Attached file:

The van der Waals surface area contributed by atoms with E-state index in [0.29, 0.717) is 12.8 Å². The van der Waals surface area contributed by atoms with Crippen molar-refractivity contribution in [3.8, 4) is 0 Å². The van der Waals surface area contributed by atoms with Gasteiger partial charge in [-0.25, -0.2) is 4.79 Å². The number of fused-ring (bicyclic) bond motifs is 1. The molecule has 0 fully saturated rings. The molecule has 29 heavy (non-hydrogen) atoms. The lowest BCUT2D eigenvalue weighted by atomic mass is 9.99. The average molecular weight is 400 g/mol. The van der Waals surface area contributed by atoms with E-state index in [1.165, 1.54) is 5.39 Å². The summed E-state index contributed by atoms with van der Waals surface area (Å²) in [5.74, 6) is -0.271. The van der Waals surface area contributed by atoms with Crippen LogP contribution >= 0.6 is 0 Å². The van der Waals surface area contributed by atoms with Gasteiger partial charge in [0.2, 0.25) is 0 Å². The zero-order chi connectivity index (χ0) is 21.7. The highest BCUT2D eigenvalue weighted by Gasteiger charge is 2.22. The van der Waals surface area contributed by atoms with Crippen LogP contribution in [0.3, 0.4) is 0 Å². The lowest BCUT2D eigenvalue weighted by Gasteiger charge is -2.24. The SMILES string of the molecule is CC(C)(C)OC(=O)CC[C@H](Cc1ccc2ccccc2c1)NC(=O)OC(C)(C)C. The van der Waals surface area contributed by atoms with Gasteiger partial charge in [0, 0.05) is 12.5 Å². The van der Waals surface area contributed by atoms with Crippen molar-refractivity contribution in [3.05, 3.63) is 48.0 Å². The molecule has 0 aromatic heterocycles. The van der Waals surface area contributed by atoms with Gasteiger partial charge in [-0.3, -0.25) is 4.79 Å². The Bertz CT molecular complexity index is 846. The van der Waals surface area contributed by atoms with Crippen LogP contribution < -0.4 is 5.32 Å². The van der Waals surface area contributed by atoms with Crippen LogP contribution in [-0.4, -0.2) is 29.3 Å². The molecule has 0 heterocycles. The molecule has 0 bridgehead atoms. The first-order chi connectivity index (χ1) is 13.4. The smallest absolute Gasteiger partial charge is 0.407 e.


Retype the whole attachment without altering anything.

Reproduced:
The van der Waals surface area contributed by atoms with E-state index in [0.29, 0.717) is 12.8 Å². The van der Waals surface area contributed by atoms with Crippen molar-refractivity contribution in [3.8, 4) is 0 Å². The van der Waals surface area contributed by atoms with Gasteiger partial charge in [-0.25, -0.2) is 4.79 Å². The number of fused-ring (bicyclic) bond motifs is 1. The molecule has 0 fully saturated rings. The molecule has 29 heavy (non-hydrogen) atoms. The lowest BCUT2D eigenvalue weighted by atomic mass is 9.99. The average molecular weight is 400 g/mol. The van der Waals surface area contributed by atoms with E-state index in [1.165, 1.54) is 5.39 Å². The summed E-state index contributed by atoms with van der Waals surface area (Å²) in [5.74, 6) is -0.271. The van der Waals surface area contributed by atoms with Crippen LogP contribution >= 0.6 is 0 Å². The van der Waals surface area contributed by atoms with Gasteiger partial charge in [0.2, 0.25) is 0 Å². The zero-order chi connectivity index (χ0) is 21.7. The highest BCUT2D eigenvalue weighted by Gasteiger charge is 2.22. The van der Waals surface area contributed by atoms with Crippen LogP contribution in [0.3, 0.4) is 0 Å². The lowest BCUT2D eigenvalue weighted by Gasteiger charge is -2.24. The SMILES string of the molecule is CC(C)(C)OC(=O)CC[C@H](Cc1ccc2ccccc2c1)NC(=O)OC(C)(C)C. The van der Waals surface area contributed by atoms with Gasteiger partial charge in [0, 0.05) is 12.5 Å². The van der Waals surface area contributed by atoms with Crippen molar-refractivity contribution in [3.05, 3.63) is 48.0 Å². The molecule has 0 aromatic heterocycles. The van der Waals surface area contributed by atoms with Gasteiger partial charge in [-0.3, -0.25) is 4.79 Å². The Bertz CT molecular complexity index is 846. The van der Waals surface area contributed by atoms with Crippen LogP contribution < -0.4 is 5.32 Å². The van der Waals surface area contributed by atoms with Crippen LogP contribution in [-0.4, -0.2) is 29.3 Å². The molecule has 0 heterocycles. The molecule has 0 bridgehead atoms. The first-order chi connectivity index (χ1) is 13.4. The smallest absolute Gasteiger partial charge is 0.407 e.